Overcoming stigma

“For us, the pandemic is an interesting time because thinking just about the LSE [which acquired and merged with financial market information provider, Refinitiv, in 2021], it’s quite old in its way of thinking,” explained Katherine Gansallo, hihglighting how individuals and teams can challenge, spearhead change and drive the inclusion agenda at work for mutual benefit. Prior to the pandemic, research showed that flexible working carried with it a stigma, especially for women. A 2019 survey of 1,600 civil servants by the Global Institute for Women’s Leadership at King’s College London found a quarter felt their line manager viewed their flexible working as a negative. Over a third also said they felt they needed to put in extra hours to show their commitment.“There were some managers who were very keen to say there is no way we could do remote working without being present in the office,” continued Katherine Gansallo. “The reality of that is that this pandemic has been a great opportunity to really shake things up and showed us that we absolutely can. “It has allowed us to really challenge people around ‘why did we say we couldn’t work that way’? It’s a great opportunity to encourage people who need different modes of support."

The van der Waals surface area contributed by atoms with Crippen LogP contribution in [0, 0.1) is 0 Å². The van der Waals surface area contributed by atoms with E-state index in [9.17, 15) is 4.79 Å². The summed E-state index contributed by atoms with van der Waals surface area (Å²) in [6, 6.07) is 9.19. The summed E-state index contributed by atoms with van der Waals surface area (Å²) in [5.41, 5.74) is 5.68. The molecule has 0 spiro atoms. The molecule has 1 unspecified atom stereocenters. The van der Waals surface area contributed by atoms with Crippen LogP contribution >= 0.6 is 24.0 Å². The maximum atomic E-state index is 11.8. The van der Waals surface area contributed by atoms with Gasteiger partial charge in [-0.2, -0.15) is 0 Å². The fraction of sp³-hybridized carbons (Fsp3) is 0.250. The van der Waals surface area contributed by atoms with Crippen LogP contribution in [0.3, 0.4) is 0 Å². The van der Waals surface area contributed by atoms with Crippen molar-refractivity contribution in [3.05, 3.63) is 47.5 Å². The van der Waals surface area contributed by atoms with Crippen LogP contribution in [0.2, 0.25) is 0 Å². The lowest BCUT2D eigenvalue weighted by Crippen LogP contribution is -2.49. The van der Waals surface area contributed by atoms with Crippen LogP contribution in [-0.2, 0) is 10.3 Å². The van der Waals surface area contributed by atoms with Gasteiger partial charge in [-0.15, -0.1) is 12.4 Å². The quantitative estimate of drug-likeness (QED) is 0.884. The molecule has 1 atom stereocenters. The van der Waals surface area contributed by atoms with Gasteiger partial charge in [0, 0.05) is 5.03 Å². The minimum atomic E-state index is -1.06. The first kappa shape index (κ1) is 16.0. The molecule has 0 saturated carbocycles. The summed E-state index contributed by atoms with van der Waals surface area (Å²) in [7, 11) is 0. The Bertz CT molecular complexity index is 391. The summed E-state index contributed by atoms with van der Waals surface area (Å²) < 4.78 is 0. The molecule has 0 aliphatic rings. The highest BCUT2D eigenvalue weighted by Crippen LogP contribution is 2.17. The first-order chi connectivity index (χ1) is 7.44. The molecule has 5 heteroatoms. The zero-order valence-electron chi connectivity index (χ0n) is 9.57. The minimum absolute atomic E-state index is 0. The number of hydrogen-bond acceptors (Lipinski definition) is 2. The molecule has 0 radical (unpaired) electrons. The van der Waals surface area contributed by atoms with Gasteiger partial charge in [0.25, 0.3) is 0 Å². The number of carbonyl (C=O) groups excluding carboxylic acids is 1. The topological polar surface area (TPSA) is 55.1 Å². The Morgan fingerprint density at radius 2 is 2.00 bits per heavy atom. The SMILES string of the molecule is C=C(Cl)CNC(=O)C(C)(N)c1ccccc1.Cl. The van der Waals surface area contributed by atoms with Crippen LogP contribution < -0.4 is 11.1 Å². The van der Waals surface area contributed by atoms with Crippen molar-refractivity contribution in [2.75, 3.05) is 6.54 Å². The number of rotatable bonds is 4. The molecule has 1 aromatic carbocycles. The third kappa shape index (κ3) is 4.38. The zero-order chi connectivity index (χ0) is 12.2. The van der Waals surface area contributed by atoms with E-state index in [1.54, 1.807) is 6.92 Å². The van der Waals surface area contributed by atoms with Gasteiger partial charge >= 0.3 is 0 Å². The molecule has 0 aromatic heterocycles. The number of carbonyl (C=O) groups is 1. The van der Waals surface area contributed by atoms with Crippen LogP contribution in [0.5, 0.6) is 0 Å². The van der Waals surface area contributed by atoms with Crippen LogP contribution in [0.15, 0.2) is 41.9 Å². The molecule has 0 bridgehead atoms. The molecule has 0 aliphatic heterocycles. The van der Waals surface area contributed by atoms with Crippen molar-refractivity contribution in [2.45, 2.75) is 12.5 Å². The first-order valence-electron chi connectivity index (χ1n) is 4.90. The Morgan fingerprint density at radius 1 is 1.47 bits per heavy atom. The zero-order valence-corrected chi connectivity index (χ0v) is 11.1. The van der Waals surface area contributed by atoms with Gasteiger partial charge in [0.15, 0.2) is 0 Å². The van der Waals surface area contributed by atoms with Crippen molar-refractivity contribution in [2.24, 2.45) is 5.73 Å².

Rebuilding the world of work without bias

International Women’s Day is therefore a chance to amplify and reinforce the work that is already happening in purpose-driven organisations to identify and respond to workplace bias. The global movement has published a range of resources and guides so employers of all sizes from around the world can get involved and raise awareness in support of gender equity.You can also access Relocate Global’s wealth of information from our impactful International Women’s Day events over the years – the largest and highest profile celebrations in our sector.Find out how to join us as we celebrate diversity and inclusion in our leading annual Relocate and Think Global People Awards and Think Global People: Future of Work Festival in June, as well as year-round through our multimedia platform.Inspired and keen to  about your work to #BreaktheBias? We’d love to hear from you!

If you have a people-centred approach to driving success across your organisation and understand the importance of wellbeing in all its forms for talent to flourish, then why not enter the Think Global People and Relocate Awards. There are ten categories to choose from. Join us on 9 June for the results and the Future of Work Festival.